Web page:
Premier Wen Jiabao: Our policy is that we will unswervingly consolidate and develop the public sector of the economy and at the same time, unswervingly support, encourage and guide the development of the non-public sector of the economy. In 2005, the State Council formulated 36 guidelines on supporting, encouraging and guiding the development of the non-public sector. Last year, we introduced the new guidelines on encouraging and guiding non-governmental investment. I would say that the thunder is indeed loud. We have stated in clear-cut terms that we will treat all enterprises of different ownership the same in terms of laws and policies, including fiscal, taxation, financial and market access policies. We encourage these different economic entities to compete with each other and achieve common development. So why do some private enterprises still feel that they have seen few raindrops and that there still exist such problems as the "glass door"? I think this is mainly because the policies and measures have not been fully implemented. The new guidelines are seen as a supplementary document to the first set of guidelines, because a lot of detailed arrangements have been spelled out in the new guidelines in terms of policy and market access. We are formulating detailed rules for the implementation of the new guidelines. I believe that these two documents will help boost the development of the non-public sector.

I don't think that state-owned enterprises are forging ahead while private enterprises are falling behind, nor do we have the opposite problem in China. In the past 30 years and more of reform and opening up, great development has been achieved in both the public sector and the non-public sector of the economy. I don't want to spend too much time talking about the public sector today. With respect to the non-public sector that you mentioned, I would like to point out that right now, non-public investment accounts for over 50 percent of total fixed asset investments and private enterprises in the industrial field have overtaken their state-owned counterparts in terms of the number of businesses, output value, total assets and payrolls. This is a fact that we must recognize. The proportion of the public sector in the total economy is coming down; however, the public sector still acts as the lifeline of the national economy. State-owned enterprises are deepening their reforms. They have introduced a joint-stock system and a modern corporate system. They have attracted a large amount of non-governmental capital and investment. All these are in the interest of the healthy development of the public sector. We will be unswerving in pursuing these policies and strive for the common development of both the public sector and the non-public sector of the economy.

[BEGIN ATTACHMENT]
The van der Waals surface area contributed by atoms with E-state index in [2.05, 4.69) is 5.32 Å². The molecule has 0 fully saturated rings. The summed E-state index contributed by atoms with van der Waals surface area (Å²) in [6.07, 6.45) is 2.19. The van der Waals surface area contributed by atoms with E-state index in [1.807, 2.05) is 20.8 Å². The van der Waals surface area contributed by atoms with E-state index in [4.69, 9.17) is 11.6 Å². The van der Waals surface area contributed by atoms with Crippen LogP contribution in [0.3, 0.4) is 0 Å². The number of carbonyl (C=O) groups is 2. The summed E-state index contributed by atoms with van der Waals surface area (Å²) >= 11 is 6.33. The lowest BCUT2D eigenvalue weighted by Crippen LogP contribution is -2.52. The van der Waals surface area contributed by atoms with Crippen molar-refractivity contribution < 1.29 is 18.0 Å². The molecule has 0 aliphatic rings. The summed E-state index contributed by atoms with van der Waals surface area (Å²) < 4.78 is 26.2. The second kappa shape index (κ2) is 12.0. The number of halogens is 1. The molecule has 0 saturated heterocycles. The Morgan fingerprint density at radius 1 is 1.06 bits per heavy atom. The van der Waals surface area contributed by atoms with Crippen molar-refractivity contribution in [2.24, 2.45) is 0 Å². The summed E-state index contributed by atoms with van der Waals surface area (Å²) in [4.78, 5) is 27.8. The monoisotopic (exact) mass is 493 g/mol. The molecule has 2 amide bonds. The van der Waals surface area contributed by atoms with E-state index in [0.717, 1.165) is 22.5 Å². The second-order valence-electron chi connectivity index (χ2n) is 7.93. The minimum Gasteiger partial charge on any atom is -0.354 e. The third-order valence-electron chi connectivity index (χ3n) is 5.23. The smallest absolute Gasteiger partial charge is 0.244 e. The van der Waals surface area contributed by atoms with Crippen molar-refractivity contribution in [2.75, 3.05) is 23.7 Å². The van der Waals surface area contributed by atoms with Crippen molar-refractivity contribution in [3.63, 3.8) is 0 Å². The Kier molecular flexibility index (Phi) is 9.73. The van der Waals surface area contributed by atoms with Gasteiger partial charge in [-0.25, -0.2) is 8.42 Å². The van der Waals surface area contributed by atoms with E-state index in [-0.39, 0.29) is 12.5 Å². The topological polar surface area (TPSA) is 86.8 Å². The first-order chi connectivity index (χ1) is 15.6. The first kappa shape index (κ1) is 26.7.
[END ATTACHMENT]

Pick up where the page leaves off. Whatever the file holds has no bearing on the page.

The international financial crisis has exerted a huge impact on China